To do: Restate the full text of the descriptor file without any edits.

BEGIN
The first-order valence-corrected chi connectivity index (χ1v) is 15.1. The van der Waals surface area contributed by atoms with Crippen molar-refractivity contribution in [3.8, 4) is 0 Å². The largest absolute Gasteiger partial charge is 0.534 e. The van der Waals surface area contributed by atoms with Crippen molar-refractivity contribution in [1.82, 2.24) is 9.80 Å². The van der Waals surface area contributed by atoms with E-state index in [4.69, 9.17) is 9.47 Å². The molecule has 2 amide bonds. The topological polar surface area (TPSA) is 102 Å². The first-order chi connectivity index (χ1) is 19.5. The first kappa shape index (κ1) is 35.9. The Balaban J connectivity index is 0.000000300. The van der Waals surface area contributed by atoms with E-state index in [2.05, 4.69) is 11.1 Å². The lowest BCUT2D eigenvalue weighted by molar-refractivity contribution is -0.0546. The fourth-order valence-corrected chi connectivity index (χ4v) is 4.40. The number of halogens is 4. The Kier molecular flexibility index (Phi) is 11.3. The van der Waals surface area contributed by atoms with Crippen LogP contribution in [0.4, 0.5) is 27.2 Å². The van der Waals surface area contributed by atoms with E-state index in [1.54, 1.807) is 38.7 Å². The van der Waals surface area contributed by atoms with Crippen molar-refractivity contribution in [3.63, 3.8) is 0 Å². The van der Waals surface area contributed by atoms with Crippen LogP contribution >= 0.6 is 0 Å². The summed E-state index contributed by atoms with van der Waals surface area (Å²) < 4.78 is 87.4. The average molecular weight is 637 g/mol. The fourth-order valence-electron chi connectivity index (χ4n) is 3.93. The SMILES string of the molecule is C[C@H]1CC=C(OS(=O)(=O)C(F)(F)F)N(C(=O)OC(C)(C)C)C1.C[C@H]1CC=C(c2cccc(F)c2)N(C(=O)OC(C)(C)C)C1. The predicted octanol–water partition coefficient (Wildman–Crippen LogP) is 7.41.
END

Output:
The first-order valence-corrected chi connectivity index (χ1v) is 15.1. The van der Waals surface area contributed by atoms with Crippen molar-refractivity contribution in [3.8, 4) is 0 Å². The largest absolute Gasteiger partial charge is 0.534 e. The van der Waals surface area contributed by atoms with Crippen molar-refractivity contribution in [1.82, 2.24) is 9.80 Å². The van der Waals surface area contributed by atoms with E-state index in [4.69, 9.17) is 9.47 Å². The molecule has 2 amide bonds. The topological polar surface area (TPSA) is 102 Å². The first-order chi connectivity index (χ1) is 19.5. The first kappa shape index (κ1) is 35.9. The Balaban J connectivity index is 0.000000300. The van der Waals surface area contributed by atoms with E-state index in [2.05, 4.69) is 11.1 Å². The lowest BCUT2D eigenvalue weighted by molar-refractivity contribution is -0.0546. The fourth-order valence-corrected chi connectivity index (χ4v) is 4.40. The number of halogens is 4. The Kier molecular flexibility index (Phi) is 11.3. The van der Waals surface area contributed by atoms with Crippen LogP contribution in [0.4, 0.5) is 27.2 Å². The van der Waals surface area contributed by atoms with E-state index in [1.54, 1.807) is 38.7 Å². The van der Waals surface area contributed by atoms with Crippen molar-refractivity contribution in [3.63, 3.8) is 0 Å². The van der Waals surface area contributed by atoms with Crippen LogP contribution >= 0.6 is 0 Å². The summed E-state index contributed by atoms with van der Waals surface area (Å²) < 4.78 is 87.4. The average molecular weight is 637 g/mol. The fourth-order valence-electron chi connectivity index (χ4n) is 3.93. The SMILES string of the molecule is C[C@H]1CC=C(OS(=O)(=O)C(F)(F)F)N(C(=O)OC(C)(C)C)C1.C[C@H]1CC=C(c2cccc(F)c2)N(C(=O)OC(C)(C)C)C1. The predicted octanol–water partition coefficient (Wildman–Crippen LogP) is 7.41.